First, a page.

|dc.description.abstract||I propose and demonstrate the groundwork for developing a fluorescence microscopy imaging system by which a Digital Micromirror Device (DMD) and an axicon can be used in combination for remote refocusing of the focal plane while providing high resolution depth profiles, or Axial scans (A-scans), comparable to Optical Coherence Tomography (OCT). Although OCT imaging systems can capture large depth A-scans to buildup high-resolution volumetric images, the information detected by these systems is entirely dependent on the coherent back-scattered light from a sample’s structure. Hence, OCT systems are unable to determine a structure’s molecular information; however, such information can be acquired from fluorescence systems.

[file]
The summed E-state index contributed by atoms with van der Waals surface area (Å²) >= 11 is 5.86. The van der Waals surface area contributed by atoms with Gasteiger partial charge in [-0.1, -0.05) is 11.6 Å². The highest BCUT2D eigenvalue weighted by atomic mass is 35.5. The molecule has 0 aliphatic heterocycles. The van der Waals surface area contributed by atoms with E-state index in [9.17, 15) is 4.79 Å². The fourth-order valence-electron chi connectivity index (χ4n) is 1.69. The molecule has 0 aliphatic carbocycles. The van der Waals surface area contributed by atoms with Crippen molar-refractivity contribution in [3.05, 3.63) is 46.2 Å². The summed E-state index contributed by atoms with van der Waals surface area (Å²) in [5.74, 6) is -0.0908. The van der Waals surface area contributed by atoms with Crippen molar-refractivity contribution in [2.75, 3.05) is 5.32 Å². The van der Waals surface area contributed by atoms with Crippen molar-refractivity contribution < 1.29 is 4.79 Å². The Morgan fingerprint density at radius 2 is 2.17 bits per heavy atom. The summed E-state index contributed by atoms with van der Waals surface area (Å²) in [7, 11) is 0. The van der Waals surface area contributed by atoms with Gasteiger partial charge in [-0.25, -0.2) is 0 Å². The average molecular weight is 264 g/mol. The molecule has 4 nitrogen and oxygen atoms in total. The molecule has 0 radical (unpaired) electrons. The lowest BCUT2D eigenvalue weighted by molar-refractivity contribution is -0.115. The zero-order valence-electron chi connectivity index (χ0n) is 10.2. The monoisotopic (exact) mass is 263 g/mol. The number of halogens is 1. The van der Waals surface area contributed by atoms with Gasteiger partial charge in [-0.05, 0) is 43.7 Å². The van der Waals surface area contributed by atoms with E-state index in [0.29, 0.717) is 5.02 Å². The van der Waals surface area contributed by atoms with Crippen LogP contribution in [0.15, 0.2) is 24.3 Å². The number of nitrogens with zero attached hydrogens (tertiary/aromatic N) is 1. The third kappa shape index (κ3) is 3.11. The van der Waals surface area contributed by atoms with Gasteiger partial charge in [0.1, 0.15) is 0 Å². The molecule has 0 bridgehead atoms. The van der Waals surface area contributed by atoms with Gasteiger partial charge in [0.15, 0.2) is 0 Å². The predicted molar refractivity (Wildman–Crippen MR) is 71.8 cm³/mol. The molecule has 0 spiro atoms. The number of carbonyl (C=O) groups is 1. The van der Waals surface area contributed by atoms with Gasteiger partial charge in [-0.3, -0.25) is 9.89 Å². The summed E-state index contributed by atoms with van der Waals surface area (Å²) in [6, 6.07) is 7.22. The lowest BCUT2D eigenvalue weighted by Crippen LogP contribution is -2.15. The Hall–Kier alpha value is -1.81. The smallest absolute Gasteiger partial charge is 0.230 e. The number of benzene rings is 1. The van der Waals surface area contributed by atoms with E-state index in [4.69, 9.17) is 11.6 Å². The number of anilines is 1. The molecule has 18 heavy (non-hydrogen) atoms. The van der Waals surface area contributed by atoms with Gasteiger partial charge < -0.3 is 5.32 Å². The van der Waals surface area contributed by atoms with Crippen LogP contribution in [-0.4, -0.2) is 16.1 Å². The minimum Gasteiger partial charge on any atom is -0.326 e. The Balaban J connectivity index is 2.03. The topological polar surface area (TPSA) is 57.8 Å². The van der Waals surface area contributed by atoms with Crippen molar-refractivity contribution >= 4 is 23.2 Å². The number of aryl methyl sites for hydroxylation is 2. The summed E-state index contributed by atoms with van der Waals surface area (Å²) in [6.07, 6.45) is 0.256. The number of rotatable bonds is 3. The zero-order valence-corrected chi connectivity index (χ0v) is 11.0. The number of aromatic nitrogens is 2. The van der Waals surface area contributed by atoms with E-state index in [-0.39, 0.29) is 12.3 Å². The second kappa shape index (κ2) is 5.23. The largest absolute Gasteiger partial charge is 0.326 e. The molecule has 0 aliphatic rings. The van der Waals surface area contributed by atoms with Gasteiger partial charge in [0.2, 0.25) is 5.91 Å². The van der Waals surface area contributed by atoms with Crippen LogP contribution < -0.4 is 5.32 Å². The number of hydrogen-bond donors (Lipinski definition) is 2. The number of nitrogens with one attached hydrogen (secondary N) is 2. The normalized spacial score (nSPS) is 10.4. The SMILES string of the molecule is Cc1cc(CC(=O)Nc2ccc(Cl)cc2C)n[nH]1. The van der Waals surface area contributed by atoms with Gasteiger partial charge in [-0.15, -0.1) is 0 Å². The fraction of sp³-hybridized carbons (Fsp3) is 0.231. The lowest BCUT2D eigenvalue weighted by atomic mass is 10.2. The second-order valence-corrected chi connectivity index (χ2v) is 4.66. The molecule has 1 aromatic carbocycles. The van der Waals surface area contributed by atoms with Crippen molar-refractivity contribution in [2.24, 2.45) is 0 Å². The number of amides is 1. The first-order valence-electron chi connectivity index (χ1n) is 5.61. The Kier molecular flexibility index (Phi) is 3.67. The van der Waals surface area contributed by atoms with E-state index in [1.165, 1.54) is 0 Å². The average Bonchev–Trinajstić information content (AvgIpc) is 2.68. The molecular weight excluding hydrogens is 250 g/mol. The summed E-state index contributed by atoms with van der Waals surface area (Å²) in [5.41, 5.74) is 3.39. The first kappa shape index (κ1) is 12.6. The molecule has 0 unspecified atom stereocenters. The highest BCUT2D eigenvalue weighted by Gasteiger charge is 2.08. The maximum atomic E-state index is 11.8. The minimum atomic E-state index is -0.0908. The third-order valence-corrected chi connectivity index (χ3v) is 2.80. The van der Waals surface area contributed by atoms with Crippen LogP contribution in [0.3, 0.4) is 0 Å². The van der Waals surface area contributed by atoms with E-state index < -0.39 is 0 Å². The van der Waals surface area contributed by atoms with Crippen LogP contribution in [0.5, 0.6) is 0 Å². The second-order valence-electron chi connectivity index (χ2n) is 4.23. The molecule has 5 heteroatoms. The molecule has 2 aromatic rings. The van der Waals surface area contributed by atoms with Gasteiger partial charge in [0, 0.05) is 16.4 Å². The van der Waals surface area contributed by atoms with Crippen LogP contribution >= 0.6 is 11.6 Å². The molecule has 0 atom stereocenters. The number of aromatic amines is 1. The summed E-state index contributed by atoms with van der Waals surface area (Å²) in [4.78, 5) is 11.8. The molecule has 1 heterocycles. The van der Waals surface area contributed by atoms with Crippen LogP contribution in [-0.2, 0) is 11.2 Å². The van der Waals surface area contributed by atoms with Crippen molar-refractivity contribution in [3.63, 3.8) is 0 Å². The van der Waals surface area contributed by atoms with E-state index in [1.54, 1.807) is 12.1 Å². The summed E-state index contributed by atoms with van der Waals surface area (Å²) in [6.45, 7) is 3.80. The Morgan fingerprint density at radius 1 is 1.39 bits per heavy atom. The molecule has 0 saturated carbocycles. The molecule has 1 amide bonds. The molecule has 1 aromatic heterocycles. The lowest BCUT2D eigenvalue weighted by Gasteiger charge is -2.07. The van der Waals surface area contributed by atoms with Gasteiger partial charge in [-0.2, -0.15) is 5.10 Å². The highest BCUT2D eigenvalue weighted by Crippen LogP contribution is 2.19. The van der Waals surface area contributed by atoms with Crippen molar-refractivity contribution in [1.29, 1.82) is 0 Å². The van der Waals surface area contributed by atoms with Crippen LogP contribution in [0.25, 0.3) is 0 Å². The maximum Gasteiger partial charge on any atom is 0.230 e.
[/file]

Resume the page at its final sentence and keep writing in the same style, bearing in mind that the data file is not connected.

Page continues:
Furthermore, unlike conventional spherical lenses, which have a short depth of focus, the length in which the focal spot begins to diverge to a size greater than √2 its spot size, conical lenses like the axicon create a long and narrow depth of focus surrounded by annular rings of lower intensity. Essentially, this focal line, or Extended Depth of Focus (EDF), achieves the same axial resolution as a spherical lens, but has a longer axial length for acquiring A-scans. As a result, a DMD is used to manipulate the size and shape of an illuminated beam pattern, a thin annulus, into the axicon in order to acquire the sample’s entire depth profile point-by-point within the EDF. This proposed technique is supported by the point spread function (PSF) measurements from multiple 10 um diameter-sized polystyrene microspheres (fluorescent 540/560 nm), which agree with the mathematical model used in determining the system’s axial resolution.||en